The latest market share scores from comScore show Google with a 67 percent share of Internet searches for January 2013, up 0.3% from its 66.7 percent share in December 2012. The gain erased its 0.3% loss from the month before.

Microsoft sites registered a 0.3% gain from November to January to reach a 16.5% share, but that increase appeared to come at the expense of also-rans like Ask and the struggling Yahoo!.

Email market share is harder to measure because people read their email on a variety of different software on different devices and sometimes read the same message multiple times. Also Microsoft launched, an upgrade and rebranding of its web-based email program during the Scroogle campaign, further muddying the metrics.

But even Weitz isn't claiming that Microsoft has unseated Gmail's position at or near the top of the heap among email services Americans like to use. "It's a habit," said Weitz. "It's like smoking. It's hard to get folks to stop doing it."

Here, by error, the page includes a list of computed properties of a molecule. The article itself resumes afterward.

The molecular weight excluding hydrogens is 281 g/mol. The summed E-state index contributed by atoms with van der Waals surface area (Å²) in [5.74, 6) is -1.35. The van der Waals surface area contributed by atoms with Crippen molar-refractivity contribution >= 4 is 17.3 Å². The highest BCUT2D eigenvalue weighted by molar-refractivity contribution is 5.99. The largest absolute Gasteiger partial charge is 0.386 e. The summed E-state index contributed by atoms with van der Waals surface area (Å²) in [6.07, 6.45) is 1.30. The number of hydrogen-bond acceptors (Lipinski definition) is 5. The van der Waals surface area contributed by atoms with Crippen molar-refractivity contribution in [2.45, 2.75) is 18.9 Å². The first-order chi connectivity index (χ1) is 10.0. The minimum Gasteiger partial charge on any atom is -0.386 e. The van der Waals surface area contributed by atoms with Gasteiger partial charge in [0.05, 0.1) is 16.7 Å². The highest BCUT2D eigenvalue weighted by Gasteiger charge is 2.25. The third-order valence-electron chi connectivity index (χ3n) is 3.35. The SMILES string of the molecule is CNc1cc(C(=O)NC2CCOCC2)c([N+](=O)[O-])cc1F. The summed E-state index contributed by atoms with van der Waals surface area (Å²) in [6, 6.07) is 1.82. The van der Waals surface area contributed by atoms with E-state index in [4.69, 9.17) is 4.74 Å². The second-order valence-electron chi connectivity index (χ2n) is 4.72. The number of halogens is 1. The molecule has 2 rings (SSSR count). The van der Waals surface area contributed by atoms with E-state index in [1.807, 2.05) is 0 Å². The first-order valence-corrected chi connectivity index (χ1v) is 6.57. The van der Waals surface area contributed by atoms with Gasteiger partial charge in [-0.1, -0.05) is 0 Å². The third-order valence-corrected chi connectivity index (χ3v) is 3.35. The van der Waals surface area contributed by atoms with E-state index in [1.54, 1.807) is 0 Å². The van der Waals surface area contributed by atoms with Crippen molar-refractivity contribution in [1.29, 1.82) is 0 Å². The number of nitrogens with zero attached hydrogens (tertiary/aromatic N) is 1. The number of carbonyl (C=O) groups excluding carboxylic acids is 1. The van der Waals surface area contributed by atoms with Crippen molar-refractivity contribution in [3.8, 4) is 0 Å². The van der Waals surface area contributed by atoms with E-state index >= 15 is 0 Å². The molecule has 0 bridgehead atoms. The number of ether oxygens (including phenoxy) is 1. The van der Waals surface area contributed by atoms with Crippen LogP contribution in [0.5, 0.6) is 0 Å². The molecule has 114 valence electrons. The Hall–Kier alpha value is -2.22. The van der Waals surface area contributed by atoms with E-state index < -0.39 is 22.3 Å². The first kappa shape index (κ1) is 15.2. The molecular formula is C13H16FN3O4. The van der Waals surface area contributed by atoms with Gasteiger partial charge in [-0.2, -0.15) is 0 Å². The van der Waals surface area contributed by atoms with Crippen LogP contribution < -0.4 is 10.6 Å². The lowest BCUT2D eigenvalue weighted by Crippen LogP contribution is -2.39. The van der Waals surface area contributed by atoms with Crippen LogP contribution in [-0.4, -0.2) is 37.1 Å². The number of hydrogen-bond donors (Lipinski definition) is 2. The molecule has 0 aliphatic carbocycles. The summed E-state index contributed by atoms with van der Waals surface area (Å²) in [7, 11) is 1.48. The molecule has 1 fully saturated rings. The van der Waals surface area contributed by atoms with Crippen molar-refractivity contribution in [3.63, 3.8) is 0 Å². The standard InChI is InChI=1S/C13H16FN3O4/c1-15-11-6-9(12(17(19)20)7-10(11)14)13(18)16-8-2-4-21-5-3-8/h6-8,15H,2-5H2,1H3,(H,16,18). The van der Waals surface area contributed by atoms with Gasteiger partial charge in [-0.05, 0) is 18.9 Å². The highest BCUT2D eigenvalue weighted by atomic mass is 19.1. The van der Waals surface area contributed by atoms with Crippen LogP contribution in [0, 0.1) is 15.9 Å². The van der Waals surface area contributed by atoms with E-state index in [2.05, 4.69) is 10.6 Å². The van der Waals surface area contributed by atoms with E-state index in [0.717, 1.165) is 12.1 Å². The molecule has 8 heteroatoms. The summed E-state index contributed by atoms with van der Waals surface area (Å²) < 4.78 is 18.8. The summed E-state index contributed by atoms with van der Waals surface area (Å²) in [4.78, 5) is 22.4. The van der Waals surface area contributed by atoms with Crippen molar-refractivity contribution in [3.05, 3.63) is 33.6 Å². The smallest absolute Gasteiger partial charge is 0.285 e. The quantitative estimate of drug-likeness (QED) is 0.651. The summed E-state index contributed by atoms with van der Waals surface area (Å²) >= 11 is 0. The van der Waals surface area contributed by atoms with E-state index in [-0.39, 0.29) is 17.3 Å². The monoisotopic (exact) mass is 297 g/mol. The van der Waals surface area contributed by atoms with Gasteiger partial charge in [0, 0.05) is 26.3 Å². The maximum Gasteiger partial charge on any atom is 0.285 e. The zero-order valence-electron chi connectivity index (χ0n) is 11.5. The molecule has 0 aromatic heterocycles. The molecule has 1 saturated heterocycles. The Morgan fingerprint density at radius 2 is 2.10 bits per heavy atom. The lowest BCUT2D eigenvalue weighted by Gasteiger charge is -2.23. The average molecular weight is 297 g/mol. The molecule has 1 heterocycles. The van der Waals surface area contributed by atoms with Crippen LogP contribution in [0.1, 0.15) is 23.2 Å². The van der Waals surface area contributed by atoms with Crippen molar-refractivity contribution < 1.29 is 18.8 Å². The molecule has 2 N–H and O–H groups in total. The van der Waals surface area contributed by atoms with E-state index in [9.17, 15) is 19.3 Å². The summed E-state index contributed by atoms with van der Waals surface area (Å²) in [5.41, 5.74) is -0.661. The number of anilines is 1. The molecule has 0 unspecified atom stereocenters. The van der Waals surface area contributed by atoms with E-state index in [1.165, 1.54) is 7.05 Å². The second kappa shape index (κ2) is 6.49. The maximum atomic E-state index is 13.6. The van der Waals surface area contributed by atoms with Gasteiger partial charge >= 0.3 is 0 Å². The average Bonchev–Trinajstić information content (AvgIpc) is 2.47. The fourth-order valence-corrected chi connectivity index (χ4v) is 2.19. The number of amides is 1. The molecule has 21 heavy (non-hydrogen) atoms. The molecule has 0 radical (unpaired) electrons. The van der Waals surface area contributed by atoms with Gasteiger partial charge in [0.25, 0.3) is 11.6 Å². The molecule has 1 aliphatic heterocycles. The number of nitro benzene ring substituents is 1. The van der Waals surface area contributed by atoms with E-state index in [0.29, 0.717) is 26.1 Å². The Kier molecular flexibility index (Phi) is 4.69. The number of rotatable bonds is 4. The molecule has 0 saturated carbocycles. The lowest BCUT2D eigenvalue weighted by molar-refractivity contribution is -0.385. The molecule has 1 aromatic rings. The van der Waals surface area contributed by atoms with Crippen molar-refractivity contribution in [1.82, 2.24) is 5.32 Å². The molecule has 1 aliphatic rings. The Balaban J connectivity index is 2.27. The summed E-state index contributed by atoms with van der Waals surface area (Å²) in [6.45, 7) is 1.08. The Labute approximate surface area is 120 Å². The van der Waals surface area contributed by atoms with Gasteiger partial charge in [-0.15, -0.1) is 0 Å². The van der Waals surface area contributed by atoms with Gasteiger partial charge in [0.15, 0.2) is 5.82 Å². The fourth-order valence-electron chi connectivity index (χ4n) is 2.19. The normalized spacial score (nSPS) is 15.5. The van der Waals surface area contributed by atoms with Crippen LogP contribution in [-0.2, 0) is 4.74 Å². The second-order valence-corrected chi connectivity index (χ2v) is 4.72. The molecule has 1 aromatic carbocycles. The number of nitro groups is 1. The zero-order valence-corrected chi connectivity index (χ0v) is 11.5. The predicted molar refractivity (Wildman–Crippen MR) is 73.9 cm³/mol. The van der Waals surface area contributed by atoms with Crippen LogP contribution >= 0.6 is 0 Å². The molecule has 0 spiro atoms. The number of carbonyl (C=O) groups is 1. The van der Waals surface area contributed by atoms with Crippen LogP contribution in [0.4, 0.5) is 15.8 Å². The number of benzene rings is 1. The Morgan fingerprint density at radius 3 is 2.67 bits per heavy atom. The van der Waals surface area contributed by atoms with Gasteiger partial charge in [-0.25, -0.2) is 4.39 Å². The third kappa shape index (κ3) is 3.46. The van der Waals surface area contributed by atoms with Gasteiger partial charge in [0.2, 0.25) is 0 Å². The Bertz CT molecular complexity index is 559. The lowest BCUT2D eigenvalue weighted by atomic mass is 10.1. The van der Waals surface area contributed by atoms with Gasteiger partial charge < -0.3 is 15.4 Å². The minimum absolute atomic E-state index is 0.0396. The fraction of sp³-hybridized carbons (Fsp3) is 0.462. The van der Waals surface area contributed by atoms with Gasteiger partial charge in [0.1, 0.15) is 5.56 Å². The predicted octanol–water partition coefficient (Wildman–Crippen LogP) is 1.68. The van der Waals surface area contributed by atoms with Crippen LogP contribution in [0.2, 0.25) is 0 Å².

Not only that, the ads just didn't resonate, said Weber of LunaMetrics. "This sort of talk about privacy rings false and obscures the real issues," he said.
Users do care about privacy. But they are apparently sophisticated enough to know there isn't a human Gmail Man snooping on them, and they are willing to let a machine scan their emails and show them ads in exchange for a free service. "By and large, people said, 'Eh, I don't care about this,'" said Weber.

And from a privacy standpoint, the distinction Microsoft made was trivial, said Seth Schoen, a senior staff technologist for the San Francisco-based Electronic Frontier Foundation. "What Microsoft was emphasizing is that they are not using users' data in the same way, in particular to target advertising," he said. "As far as I know that's true. But it doesn't mean that they couldn't do that."

Both companies collect data on what terms users plug into their search engines and use that information to target ads, he said. The practice of looking at emails to target ads is only slightly removed from that. If they really wanted to get serious about privacy, Schoen said, Google and